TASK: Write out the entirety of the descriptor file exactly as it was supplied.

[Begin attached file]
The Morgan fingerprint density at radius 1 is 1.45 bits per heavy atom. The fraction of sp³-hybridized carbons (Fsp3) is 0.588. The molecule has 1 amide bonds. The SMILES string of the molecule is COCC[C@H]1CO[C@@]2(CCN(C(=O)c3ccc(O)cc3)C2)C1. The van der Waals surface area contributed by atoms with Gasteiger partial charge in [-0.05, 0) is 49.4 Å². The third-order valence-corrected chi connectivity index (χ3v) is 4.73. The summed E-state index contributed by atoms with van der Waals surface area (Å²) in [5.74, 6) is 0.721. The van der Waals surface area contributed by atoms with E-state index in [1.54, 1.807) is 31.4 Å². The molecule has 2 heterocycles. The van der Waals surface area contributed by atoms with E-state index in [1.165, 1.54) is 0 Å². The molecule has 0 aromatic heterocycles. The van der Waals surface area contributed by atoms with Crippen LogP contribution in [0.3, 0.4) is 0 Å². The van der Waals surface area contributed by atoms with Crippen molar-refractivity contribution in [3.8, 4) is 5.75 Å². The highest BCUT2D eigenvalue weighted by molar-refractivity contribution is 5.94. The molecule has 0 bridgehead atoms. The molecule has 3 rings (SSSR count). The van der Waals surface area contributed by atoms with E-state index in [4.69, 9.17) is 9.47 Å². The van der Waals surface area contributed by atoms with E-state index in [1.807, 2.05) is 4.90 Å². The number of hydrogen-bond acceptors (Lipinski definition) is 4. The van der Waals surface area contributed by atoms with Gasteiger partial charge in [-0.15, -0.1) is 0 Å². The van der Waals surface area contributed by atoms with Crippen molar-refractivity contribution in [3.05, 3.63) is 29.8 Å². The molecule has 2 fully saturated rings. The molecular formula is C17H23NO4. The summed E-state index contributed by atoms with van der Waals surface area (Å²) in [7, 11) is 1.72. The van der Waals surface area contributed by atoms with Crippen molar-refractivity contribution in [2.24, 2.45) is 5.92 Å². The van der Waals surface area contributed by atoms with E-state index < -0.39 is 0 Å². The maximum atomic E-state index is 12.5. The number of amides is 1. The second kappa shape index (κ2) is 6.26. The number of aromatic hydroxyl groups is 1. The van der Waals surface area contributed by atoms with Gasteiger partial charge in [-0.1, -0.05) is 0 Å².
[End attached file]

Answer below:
The Morgan fingerprint density at radius 1 is 1.45 bits per heavy atom. The fraction of sp³-hybridized carbons (Fsp3) is 0.588. The molecule has 1 amide bonds. The SMILES string of the molecule is COCC[C@H]1CO[C@@]2(CCN(C(=O)c3ccc(O)cc3)C2)C1. The van der Waals surface area contributed by atoms with Gasteiger partial charge in [-0.05, 0) is 49.4 Å². The third-order valence-corrected chi connectivity index (χ3v) is 4.73. The summed E-state index contributed by atoms with van der Waals surface area (Å²) in [5.74, 6) is 0.721. The van der Waals surface area contributed by atoms with E-state index in [1.54, 1.807) is 31.4 Å². The molecule has 2 heterocycles. The van der Waals surface area contributed by atoms with E-state index in [1.165, 1.54) is 0 Å². The molecule has 0 aromatic heterocycles. The van der Waals surface area contributed by atoms with Crippen LogP contribution in [0.3, 0.4) is 0 Å². The van der Waals surface area contributed by atoms with Crippen molar-refractivity contribution in [3.8, 4) is 5.75 Å². The highest BCUT2D eigenvalue weighted by molar-refractivity contribution is 5.94. The molecule has 0 bridgehead atoms. The molecule has 3 rings (SSSR count). The van der Waals surface area contributed by atoms with E-state index in [4.69, 9.17) is 9.47 Å². The van der Waals surface area contributed by atoms with E-state index in [1.807, 2.05) is 4.90 Å². The number of hydrogen-bond acceptors (Lipinski definition) is 4. The van der Waals surface area contributed by atoms with Gasteiger partial charge in [-0.15, -0.1) is 0 Å². The van der Waals surface area contributed by atoms with Crippen molar-refractivity contribution in [3.05, 3.63) is 29.8 Å². The molecule has 2 fully saturated rings. The molecular formula is C17H23NO4. The summed E-state index contributed by atoms with van der Waals surface area (Å²) in [7, 11) is 1.72. The van der Waals surface area contributed by atoms with Crippen molar-refractivity contribution in [2.24, 2.45) is 5.92 Å². The van der Waals surface area contributed by atoms with E-state index < -0.39 is 0 Å². The maximum atomic E-state index is 12.5. The number of amides is 1. The second kappa shape index (κ2) is 6.26. The number of aromatic hydroxyl groups is 1. The van der Waals surface area contributed by atoms with Gasteiger partial charge in [-0.1, -0.05) is 0 Å².